What is Discoid Meniscus?

The knee has two C-shaped fibrous cartilages, called menisci that conform to the surface of the bones and act as shock absorbers within the knee joint. The lateral meniscus is located on the outside of the knee, while the medial meniscus is located on the inside of the knee. If either of these menisci are abnormally shaped, it is called discoid meniscus. A discoid meniscus is much larger than a normal meniscus.  It is often pancake-shaped rather than C-shaped.  Ironically, its increased size and irregular shape is not a good thing and makes the meniscus susceptible to tearing.  Often time these tears can be severe and result in meniscus deficiency.

Discoid Meniscus | Vail CO

How rare is discoid meniscus?

Discoid meniscus most often involves the lateral meniscus and occurs in less than 1% of patients in North America. In Asian countries the number can be as high as 5%. Due to the rarity of this condition it is important to consult with Dr. Armando Vidal, orthopedic knee specialist, serving patients in Vail, Aspen and the surrounding Denver, Colorado communities. Dr. Vidal understands the condition and has been treating discoid meniscus successfully along with his colleges at The Steadman Clinic.

What causes discoid meniscus?

The precise cause of discoid meniscus is unknown, though there are some theories. The most accepted theory is it is a congenital disorder since most patients are born with discoid meniscus. Most patients do not experience symptoms until they participate in sports or other activities and the meniscus tears. Although most patients present with symptoms in adolescence, they can remain asymptomatic or silent for a patient’s entire life or can present in adulthood.  We do not treat discoid menisci that are asymptomatic or that are found incidentally. MRI is the gold standard for making the diagnosis. Dr. Vidal can help you understand the significance of this finding on your MRI and treatment options.  Meniscal preservation, particularly on the lateral side, is key to maintaining normal knee function and avoiding a meniscal deficient state.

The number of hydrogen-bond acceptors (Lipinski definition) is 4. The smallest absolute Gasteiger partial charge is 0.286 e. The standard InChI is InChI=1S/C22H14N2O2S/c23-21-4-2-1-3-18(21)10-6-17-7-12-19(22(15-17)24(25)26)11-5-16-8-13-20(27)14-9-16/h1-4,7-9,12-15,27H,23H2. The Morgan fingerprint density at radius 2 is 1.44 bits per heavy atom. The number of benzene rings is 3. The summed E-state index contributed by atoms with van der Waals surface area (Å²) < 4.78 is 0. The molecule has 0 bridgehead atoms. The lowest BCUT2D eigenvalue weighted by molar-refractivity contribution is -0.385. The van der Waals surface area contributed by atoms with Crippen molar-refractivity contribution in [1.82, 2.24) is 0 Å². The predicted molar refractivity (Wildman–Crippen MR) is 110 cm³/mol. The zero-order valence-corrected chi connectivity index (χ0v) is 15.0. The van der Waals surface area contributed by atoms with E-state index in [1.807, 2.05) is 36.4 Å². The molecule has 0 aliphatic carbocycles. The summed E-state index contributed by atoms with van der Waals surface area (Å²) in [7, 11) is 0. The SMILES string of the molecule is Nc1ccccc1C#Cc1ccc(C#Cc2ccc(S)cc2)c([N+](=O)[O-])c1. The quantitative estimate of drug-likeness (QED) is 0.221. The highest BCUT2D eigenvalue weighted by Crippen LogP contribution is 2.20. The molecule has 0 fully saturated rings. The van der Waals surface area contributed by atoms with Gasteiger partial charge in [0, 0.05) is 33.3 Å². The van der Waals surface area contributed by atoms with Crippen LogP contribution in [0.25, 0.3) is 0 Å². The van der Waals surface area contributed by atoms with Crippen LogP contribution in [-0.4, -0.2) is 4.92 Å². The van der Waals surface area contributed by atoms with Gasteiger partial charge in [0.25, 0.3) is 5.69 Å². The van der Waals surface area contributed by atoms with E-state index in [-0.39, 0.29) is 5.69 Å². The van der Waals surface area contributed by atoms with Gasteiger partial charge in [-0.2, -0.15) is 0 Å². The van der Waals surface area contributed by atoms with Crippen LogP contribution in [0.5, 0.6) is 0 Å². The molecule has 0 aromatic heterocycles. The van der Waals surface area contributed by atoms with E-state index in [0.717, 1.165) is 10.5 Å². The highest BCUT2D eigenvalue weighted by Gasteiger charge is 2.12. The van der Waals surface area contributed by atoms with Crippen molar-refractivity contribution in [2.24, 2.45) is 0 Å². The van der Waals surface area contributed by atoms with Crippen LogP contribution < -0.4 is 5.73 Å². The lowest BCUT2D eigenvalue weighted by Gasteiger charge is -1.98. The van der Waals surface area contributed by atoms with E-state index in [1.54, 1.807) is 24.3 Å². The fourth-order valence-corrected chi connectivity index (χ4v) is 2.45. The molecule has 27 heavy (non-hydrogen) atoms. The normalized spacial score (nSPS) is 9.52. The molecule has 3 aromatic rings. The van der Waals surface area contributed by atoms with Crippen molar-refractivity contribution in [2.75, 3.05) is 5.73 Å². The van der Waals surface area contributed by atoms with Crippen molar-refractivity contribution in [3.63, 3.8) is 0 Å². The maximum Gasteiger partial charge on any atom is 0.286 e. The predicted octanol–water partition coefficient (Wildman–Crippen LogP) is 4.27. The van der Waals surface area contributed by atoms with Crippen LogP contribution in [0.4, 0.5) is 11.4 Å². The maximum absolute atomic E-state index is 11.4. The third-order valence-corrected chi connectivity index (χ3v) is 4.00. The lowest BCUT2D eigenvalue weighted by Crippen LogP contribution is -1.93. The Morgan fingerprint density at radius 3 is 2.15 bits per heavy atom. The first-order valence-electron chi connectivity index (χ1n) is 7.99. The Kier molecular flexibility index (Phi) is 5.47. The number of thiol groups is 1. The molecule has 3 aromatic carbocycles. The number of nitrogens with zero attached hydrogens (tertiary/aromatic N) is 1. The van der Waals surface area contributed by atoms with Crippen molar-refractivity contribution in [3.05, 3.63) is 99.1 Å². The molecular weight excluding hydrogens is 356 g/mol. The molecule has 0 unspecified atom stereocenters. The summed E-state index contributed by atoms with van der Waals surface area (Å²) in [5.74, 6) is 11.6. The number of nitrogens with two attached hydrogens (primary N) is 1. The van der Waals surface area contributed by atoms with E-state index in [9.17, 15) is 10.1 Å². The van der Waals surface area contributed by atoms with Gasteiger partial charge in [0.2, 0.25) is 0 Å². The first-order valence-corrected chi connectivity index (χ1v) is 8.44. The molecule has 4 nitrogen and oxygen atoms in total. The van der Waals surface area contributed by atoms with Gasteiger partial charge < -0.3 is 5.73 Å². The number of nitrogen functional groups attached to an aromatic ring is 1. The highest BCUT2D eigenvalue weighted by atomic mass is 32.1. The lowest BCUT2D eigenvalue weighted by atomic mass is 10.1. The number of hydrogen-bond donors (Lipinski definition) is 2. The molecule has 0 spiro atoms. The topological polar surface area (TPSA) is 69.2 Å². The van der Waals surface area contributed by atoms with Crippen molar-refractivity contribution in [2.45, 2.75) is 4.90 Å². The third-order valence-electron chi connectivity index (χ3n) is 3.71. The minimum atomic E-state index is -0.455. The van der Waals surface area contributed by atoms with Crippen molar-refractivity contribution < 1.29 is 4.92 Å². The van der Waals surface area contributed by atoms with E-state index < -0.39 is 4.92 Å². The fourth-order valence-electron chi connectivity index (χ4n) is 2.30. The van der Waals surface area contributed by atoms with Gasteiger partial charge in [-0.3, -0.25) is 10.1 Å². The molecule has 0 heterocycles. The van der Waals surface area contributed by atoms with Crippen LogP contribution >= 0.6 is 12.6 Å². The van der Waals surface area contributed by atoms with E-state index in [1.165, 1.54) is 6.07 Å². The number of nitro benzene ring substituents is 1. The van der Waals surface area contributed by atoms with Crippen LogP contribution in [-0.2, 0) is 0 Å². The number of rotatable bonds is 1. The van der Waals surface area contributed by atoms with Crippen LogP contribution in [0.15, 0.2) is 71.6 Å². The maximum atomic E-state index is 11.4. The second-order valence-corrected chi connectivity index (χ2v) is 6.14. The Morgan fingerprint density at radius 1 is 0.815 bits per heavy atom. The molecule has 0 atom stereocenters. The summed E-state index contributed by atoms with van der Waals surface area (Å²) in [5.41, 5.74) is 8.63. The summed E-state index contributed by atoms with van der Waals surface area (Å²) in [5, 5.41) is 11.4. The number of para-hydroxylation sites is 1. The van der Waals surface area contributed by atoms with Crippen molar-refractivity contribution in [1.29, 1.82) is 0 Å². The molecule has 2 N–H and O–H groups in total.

Are there different kinds of discoid meniscus?

20% of patients who have a discoid meniscus have it in both knees. It is separated into three types:

  • Incomplete – The meniscus is slightly thicker and wider than normal, usually asymptomatic.
  • Complete – The meniscus covers the tibia (shinbone) completely.
  • Hypermobile Wrisberg – The meniscus is not attached to the femur or the tibia due to missing ligaments. Can cause the meniscus to slip into the joint causing locking, popping and pain.

What are symptoms of discoid meniscus?

Individuals with discoid meniscus can be asymptomatic for years and never know of the cartilage abnormality. Most patients present with symptoms in childhood.  Patients having problems however often report the following symptoms:

  • Lateral joint pain
  • A clicking or popping sound in the knee
  • Grinding sensation or sound on the outside of the knee
  • Sharp or stabbing pain when running, jumping or deep squatting.
  • Swelling in the knee
  • Stiffness and loss of range of motion
  • Catching or locking – the knee “gets stuck” when fully bending or straightening

How is discoid meniscus diagnosed?

An X-ray is often the first indicator of a malformed cartilage, allowing Dr. Vidal to see variations in the knee joint such as a widened lateral joint space. Flatter than normal bones or squaring of the lateral femoral condyle is also a good indication seen in simple x-rays. Dr. Vidal will confirm the diagnosis with an MRI scan which helps him to more clearly define the exact shape of the meniscus as well as where it may be torn or injured.

It is important to note the MRI can show the abnormal shape of the discoid meniscus, as well as tears within the meniscus. However, the rare Wrisberg type of discoid meniscus cannot be detected with an MRI because the problem only occurs when the patient is moving. For this reason, it is important to consult with a physician like Dr. Vidal who has experience in diagnosing and treating a Wrisberg discoid meniscus.

Complex Knee Specialist

Have you experienced a decreased range of motion in the knee, clicking or popping sounds, and swelling? If so, you may be experiencing a discoid meniscus. A discoid meniscus is enlarged and can cause great pain. This condition is rare, so it is important to seek out a specialist if you believe you are experiencing discoid meniscus. Complex knee specialist, Doctor Armando Vidal is well-versed in diagnosing and treating patients in Vail, Aspen, and the surrounding Denver, Colorado communities who are experiencing discoid meniscus. Contact Dr. Vidal’s team today!


The Steadman Clinic – Vail, CO
180 S Frontage Rd W
Vail, CO 81657

The Steadman Clinic – Frisco, CO
226 Lusher Court
Ste 101
Frisco, CO 80443

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Edwards, CO 81632


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Vail, CO 81657

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